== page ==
Most coughs improve after 2 weeks without medication. Home remedies that can ease cough symptoms include drinking lots of fluids, including warm drinks, and using a cool-mist humidifier.

If symptoms worsen or a child has a persistent fever, pain, and difficulty breathing, they should receive medical attention.

 Cough Remedies for Babies

No matter the cause of your baby’s cough, there are some sure warning signs that you need medical help. If your child is coughing and has any of the following symptoms, consider heading to your local emergency room (ER).

  • troubled or labored breathing
  • shortness of breath
  • a fever higher than 100.4°F (38°C) (children under 3 months) or higher than 102.2°F (39°C) (children over 3 months)
  • blood when coughing
  • trouble swallowing
  • difficulty opening their mouth the whole way
  • significant tonsil swelling on just one side

Other symptoms to note:

  • any cough in newborns within the first couple of weeks
  • a cough that lasts 8 weeks or longer
  • a cough that worsens with time, especially after 3 weeks
  • a cough with night sweats or weight loss
  • any cough — wet or dry — with wheezing or rapid breathing

Even if your baby doesn’t have severe signs but is acting differently than normal, it might be a good idea to at least call your pediatrician. You know your child best. Your doctor can help guide you, whether that be to take your baby to the ER or go in for an office visit.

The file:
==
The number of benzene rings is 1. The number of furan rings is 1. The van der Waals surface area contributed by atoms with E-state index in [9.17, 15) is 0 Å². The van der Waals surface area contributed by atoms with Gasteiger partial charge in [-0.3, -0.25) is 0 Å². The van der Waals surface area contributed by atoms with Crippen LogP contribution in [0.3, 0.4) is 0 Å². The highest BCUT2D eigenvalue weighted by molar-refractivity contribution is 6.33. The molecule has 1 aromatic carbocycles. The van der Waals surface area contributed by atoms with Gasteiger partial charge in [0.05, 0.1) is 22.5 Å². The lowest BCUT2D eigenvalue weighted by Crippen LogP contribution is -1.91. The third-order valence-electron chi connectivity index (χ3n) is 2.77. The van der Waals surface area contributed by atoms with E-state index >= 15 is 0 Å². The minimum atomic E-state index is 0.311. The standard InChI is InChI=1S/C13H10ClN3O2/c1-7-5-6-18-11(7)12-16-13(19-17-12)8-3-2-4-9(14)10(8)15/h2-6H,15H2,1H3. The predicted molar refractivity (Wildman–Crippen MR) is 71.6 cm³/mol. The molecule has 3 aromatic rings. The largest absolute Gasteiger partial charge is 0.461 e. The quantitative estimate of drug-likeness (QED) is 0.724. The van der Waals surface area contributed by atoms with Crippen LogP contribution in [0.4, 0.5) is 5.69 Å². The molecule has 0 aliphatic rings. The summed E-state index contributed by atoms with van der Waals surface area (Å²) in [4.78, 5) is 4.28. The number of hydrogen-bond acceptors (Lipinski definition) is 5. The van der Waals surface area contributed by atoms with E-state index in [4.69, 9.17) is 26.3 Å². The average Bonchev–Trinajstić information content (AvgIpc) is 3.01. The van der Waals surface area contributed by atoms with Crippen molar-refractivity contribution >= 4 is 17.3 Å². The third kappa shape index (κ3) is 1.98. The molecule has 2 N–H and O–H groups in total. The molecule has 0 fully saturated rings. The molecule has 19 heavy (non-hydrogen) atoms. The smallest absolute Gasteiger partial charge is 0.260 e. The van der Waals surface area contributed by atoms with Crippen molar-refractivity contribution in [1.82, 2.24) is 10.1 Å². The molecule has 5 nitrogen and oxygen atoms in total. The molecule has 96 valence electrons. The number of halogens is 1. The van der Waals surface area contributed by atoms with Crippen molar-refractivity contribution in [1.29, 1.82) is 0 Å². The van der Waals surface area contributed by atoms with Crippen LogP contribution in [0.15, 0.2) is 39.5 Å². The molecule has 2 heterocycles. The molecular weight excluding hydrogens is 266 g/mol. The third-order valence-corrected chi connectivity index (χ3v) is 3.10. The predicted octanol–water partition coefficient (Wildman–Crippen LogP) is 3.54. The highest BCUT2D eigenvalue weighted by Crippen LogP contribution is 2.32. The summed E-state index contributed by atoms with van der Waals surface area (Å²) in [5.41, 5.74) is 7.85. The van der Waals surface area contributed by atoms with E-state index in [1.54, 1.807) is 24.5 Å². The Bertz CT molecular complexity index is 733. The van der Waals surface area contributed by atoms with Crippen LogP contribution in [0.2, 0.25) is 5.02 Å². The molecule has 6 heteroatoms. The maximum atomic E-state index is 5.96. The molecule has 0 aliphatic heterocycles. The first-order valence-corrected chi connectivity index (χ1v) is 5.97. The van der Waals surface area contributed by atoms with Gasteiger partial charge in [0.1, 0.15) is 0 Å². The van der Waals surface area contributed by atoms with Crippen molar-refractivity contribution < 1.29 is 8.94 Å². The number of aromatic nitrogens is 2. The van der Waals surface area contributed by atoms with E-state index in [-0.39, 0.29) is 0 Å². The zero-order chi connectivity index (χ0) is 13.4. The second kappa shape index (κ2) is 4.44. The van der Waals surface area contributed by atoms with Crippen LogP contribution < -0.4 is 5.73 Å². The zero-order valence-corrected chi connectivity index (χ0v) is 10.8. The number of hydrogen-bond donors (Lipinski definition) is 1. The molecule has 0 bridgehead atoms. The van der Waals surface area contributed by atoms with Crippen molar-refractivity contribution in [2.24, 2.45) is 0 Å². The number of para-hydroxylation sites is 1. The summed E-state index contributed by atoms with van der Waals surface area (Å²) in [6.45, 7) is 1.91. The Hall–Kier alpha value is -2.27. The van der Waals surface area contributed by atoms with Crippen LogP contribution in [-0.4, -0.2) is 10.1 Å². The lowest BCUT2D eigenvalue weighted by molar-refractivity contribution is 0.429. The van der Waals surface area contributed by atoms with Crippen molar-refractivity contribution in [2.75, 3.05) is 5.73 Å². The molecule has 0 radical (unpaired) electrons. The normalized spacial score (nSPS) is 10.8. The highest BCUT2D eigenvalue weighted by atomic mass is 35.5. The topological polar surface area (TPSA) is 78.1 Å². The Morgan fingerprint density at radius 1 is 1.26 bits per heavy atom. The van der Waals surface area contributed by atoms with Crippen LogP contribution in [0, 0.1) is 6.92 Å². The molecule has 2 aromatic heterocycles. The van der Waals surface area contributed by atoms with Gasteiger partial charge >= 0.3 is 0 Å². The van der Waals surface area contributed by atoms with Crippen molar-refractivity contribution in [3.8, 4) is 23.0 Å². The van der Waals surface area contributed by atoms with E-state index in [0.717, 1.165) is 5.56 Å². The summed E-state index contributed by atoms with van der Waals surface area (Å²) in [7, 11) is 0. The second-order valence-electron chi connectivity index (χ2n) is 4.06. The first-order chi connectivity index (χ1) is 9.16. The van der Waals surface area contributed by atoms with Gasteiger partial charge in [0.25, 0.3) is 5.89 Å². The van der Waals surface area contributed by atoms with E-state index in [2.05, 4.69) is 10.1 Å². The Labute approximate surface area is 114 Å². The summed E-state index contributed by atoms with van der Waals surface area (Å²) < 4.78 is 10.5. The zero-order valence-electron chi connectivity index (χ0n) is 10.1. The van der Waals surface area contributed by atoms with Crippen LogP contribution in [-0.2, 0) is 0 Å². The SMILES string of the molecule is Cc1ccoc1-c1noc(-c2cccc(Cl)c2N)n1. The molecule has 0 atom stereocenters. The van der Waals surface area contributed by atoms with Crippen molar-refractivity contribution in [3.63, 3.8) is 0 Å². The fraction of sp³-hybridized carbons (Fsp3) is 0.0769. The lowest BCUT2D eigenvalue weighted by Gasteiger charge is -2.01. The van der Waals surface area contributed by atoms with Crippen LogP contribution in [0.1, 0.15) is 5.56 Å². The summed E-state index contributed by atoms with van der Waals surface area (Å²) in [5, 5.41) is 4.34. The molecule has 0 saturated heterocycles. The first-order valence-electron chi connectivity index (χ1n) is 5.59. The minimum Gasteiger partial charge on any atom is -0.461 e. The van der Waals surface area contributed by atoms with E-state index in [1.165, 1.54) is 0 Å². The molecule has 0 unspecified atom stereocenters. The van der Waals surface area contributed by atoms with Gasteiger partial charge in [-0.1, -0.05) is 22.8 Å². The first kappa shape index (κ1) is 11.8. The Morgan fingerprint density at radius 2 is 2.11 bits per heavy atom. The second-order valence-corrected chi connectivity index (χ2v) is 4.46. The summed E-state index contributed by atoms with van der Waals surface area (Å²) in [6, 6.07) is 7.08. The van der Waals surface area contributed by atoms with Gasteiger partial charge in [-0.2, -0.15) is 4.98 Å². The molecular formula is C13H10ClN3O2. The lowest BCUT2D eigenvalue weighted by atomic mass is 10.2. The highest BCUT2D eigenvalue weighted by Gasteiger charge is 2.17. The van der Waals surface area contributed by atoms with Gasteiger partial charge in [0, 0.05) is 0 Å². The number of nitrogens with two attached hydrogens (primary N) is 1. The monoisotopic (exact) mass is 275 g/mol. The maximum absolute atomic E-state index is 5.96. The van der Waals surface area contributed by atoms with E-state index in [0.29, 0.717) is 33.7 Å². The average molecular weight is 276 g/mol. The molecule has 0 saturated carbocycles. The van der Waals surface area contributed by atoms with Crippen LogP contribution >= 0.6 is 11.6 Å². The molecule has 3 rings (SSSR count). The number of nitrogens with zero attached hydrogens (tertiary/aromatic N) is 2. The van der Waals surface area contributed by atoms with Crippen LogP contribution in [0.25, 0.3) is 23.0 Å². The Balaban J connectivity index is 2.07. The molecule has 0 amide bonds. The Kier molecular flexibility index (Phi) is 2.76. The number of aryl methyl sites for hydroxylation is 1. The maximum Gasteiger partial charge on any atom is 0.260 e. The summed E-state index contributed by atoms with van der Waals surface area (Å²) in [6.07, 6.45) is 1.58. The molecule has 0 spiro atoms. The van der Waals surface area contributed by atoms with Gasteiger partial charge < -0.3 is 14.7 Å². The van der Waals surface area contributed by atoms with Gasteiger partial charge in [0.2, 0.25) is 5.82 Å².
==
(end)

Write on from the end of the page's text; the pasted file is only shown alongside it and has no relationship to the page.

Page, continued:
Related: Parents advised not to give decongestants to young children

Home remedies to ease the cough

Even if your child’s symptoms aren’t serious, it can be scary waking up in the middle of the night to hear your baby hacking away. Knowing a few home remedies can give you some ideas of things to try so you don’t feel as helpless.

Consider making a kit containing certain items, such as saline and a bulb syringe, so they’re within easy reach when you need them.

1. Push fluids

Keeping your baby hydrated is key to keeping their mucus flowing and easy to cough up. If your baby’s dehydrated, their snot and other secretions may dry up and be difficult to clear away with coughing.

This means breastfeeding or offering their regular amount of formula as frequently as your child needs. Experts say extra fluids aren’t necessary, but they recommend keeping up with the normal amounts.

Stick with breast milk and formula for younger babies. Fluids may include water and unsweetened juices for older babies.

2. Use saline drops